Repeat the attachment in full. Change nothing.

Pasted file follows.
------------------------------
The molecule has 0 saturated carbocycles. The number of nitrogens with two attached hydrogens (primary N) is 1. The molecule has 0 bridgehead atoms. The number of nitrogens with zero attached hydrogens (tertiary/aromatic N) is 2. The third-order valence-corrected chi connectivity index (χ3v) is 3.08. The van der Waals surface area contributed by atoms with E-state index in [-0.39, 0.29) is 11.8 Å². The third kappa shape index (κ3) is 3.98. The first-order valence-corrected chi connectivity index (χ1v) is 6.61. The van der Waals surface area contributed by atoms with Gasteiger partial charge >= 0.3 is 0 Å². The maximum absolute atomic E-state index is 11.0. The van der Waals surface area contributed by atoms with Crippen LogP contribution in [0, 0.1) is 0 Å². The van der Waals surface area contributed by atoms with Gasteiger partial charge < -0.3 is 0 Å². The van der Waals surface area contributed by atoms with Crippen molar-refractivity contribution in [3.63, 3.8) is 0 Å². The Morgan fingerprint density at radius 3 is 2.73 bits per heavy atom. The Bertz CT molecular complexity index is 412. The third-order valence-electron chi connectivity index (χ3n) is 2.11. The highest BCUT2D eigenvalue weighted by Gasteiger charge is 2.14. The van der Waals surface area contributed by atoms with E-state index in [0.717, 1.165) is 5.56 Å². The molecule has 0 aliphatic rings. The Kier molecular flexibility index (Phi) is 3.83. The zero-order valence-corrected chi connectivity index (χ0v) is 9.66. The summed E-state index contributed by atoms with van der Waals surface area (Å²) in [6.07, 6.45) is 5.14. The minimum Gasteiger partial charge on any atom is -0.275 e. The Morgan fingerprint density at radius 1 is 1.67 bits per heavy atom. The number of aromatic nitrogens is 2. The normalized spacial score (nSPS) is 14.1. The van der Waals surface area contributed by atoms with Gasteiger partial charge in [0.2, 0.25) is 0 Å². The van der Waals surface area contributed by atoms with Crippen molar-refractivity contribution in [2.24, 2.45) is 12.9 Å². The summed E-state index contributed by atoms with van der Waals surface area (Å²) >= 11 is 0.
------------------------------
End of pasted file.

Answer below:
The molecule has 0 saturated carbocycles. The number of nitrogens with two attached hydrogens (primary N) is 1. The molecule has 0 bridgehead atoms. The number of nitrogens with zero attached hydrogens (tertiary/aromatic N) is 2. The third-order valence-corrected chi connectivity index (χ3v) is 3.08. The van der Waals surface area contributed by atoms with E-state index in [-0.39, 0.29) is 11.8 Å². The third kappa shape index (κ3) is 3.98. The first-order valence-corrected chi connectivity index (χ1v) is 6.61. The van der Waals surface area contributed by atoms with Gasteiger partial charge >= 0.3 is 0 Å². The maximum absolute atomic E-state index is 11.0. The van der Waals surface area contributed by atoms with Crippen LogP contribution in [0, 0.1) is 0 Å². The van der Waals surface area contributed by atoms with Gasteiger partial charge < -0.3 is 0 Å². The van der Waals surface area contributed by atoms with Crippen molar-refractivity contribution in [3.63, 3.8) is 0 Å². The Morgan fingerprint density at radius 3 is 2.73 bits per heavy atom. The Bertz CT molecular complexity index is 412. The third-order valence-electron chi connectivity index (χ3n) is 2.11. The highest BCUT2D eigenvalue weighted by Gasteiger charge is 2.14. The van der Waals surface area contributed by atoms with E-state index in [0.717, 1.165) is 5.56 Å². The molecule has 0 aliphatic rings. The Kier molecular flexibility index (Phi) is 3.83. The zero-order valence-corrected chi connectivity index (χ0v) is 9.66. The summed E-state index contributed by atoms with van der Waals surface area (Å²) in [6.07, 6.45) is 5.14. The minimum Gasteiger partial charge on any atom is -0.275 e. The Morgan fingerprint density at radius 1 is 1.67 bits per heavy atom. The number of aromatic nitrogens is 2. The normalized spacial score (nSPS) is 14.1. The van der Waals surface area contributed by atoms with Gasteiger partial charge in [0.2, 0.25) is 0 Å². The van der Waals surface area contributed by atoms with Crippen molar-refractivity contribution in [2.24, 2.45) is 12.9 Å². The summed E-state index contributed by atoms with van der Waals surface area (Å²) >= 11 is 0.